Everyone points fingers because no one caught it early, in pre-construction.

Involving your contractor from the start creates a sense of accountability and responsibility for the entire project. As the developer, when you include your GC at pre-construction, it gives them time to review the consultant’s work and ensure they can be built according to your budget.

This is not something that is done in a day or week. In our experience, it takes a considerable amount of time and energy to properly vet the drawings. But, doing this work up front, can eliminate 90-95% of the mistakes that typically occur later on in the project.

90-95% of the mistakes! We say this based on our own experience.

Why doesn’t every licensed general contractor offer these pre-construction services to their clients if it's this important?

First, pre-construction is not a profit center for general contractors.

It’s time-intensive, and often requires an experienced contractor who understands all aspects of building. This is hard to find!

Next, there is the potential for some consultants to feel they are being called out for their mistakes. This is where the GC needs to ensure open lines of communication and transparency to avoid people getting overly protective of their work.

In theory, everyone is working towards the same goal:

Build a great property on time and on budget.

In practice - there is a tendency to CYA (cover your a$$) if the team is not communicating and working together. Remember you are always working with people.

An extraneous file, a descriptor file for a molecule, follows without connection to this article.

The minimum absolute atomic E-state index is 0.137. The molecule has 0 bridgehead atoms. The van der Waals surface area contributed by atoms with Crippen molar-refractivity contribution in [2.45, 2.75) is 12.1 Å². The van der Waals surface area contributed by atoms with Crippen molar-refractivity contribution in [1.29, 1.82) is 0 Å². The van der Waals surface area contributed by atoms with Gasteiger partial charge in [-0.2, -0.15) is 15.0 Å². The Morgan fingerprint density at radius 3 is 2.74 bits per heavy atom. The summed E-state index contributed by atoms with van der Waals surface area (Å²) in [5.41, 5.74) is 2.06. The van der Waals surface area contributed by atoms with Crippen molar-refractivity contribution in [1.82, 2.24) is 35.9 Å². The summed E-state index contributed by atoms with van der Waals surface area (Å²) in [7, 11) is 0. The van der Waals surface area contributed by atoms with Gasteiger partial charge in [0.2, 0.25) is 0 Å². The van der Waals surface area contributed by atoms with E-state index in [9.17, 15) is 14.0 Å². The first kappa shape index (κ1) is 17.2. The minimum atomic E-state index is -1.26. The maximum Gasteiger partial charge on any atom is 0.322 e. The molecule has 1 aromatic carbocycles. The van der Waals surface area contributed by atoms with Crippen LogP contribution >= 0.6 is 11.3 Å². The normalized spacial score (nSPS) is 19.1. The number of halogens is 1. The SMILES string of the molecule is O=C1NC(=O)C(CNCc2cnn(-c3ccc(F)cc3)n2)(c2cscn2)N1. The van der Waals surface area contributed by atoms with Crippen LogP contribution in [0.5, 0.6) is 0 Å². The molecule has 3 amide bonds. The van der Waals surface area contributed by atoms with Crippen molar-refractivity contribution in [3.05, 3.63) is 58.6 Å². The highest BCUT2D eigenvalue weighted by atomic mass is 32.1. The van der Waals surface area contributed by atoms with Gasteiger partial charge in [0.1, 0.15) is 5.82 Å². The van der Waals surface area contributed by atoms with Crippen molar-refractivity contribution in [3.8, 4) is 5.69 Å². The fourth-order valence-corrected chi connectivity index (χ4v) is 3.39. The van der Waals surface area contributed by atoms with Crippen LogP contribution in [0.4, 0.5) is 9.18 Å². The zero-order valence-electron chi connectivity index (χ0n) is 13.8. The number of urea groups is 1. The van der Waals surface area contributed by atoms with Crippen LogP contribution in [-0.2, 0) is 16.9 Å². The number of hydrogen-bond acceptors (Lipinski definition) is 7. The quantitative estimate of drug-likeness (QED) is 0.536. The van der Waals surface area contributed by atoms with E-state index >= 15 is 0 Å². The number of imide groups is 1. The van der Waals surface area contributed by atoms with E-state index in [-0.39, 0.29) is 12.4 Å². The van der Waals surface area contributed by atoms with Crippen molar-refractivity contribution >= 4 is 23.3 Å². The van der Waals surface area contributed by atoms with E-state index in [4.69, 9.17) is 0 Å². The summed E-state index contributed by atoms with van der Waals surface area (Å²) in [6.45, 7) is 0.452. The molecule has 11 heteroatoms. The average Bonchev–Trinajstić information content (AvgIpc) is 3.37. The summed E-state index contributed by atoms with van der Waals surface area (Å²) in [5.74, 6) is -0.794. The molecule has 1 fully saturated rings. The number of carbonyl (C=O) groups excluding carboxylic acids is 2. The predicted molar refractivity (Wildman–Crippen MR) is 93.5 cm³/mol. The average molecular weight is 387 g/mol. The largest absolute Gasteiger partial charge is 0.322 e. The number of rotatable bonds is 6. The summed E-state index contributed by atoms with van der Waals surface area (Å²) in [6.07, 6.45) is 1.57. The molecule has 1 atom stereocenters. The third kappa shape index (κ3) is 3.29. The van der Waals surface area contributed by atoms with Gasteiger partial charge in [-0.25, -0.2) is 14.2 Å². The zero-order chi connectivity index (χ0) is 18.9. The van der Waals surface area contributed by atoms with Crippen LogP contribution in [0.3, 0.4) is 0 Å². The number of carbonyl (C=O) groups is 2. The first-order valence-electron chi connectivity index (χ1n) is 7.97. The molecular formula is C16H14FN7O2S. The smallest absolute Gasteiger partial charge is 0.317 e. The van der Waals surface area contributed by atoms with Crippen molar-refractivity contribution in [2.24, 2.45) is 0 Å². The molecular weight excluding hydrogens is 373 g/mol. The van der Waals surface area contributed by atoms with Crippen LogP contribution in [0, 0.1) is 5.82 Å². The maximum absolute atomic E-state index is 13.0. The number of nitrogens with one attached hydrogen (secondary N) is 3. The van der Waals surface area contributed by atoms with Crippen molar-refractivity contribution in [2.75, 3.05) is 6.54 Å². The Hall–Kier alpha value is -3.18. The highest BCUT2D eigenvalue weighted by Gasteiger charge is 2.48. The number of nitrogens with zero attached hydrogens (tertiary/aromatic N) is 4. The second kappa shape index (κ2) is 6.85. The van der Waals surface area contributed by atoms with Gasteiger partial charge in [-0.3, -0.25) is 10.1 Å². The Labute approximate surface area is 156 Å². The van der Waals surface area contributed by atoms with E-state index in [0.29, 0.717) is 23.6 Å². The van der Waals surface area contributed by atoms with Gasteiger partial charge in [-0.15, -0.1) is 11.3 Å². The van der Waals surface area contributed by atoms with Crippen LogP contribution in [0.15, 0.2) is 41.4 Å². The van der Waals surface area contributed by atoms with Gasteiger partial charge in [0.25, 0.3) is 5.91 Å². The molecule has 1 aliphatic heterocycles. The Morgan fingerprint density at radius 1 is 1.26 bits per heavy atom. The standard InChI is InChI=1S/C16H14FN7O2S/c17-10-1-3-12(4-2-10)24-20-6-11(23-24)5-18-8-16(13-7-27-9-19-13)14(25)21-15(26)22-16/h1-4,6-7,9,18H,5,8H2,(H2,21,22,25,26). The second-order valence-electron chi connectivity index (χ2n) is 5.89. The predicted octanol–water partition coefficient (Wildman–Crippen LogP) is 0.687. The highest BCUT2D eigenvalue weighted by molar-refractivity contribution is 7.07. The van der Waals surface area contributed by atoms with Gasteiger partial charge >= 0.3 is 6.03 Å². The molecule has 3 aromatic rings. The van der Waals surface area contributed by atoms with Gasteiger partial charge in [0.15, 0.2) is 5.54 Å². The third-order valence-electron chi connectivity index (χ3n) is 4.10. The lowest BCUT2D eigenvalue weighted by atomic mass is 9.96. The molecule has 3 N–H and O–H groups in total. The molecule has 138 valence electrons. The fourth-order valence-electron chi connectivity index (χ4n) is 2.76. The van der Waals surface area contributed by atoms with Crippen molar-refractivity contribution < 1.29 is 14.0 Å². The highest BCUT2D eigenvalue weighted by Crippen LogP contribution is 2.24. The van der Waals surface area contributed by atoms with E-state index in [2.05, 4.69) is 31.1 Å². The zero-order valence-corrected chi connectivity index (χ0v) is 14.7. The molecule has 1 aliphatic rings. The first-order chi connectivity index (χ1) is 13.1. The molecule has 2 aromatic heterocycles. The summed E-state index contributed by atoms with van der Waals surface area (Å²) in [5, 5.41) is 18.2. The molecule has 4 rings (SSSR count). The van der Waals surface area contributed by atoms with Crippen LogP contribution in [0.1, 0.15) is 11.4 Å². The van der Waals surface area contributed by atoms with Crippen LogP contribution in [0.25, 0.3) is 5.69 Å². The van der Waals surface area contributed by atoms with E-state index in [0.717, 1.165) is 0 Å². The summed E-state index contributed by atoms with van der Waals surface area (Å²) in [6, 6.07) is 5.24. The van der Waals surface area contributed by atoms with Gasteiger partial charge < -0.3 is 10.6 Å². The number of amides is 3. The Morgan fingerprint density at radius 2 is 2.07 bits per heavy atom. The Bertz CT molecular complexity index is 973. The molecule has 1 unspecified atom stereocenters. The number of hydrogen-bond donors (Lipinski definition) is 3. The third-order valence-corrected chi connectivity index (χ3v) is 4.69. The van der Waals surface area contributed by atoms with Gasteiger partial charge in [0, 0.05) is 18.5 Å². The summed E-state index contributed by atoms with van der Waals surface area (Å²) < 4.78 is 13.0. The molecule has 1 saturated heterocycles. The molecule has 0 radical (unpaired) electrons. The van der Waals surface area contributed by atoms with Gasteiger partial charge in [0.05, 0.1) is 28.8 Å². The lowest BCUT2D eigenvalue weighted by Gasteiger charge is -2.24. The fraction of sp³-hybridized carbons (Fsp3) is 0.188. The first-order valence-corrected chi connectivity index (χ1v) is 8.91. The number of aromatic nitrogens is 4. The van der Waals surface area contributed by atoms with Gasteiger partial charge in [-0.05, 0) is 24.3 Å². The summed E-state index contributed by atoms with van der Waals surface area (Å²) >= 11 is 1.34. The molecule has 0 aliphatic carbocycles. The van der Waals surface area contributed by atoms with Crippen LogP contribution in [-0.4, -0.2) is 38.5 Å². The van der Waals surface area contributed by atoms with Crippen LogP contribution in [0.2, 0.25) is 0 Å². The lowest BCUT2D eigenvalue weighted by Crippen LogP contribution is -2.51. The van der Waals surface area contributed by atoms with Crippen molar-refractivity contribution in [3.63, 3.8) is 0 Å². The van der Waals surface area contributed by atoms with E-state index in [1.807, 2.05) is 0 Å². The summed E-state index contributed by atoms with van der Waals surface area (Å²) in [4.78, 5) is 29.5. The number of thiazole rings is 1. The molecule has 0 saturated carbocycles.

So, how do you get your general contractor to confirm they have the complete skillset to build your project with certainty?

Keep reading to find out the key qualities your GC should have, if you want your project completed on time and on budget.


Avoid The Traditional Route of Construction

$2M - that’s how much Mickelson Golf could have lost if they followed the traditional route of construction.

Luckily, we got involved right from the start and not only did we save this developer a great deal of money, but we also got them on the fast track to the finish line. This translated into opening the doors 6 months in advance (and in this industry, hitting the golf season ON TIME is critical).

So, how did we do that?

Read on to find out the key factors we put on the table when working with this developer and many others like them.

*It is worth noting that the traditional route leaves room for mistakes from day 1.

In most cases, here is how the cycle goes:

This old way worked ok in the past when there was more certainty on costs, market demand and access to labour and materials.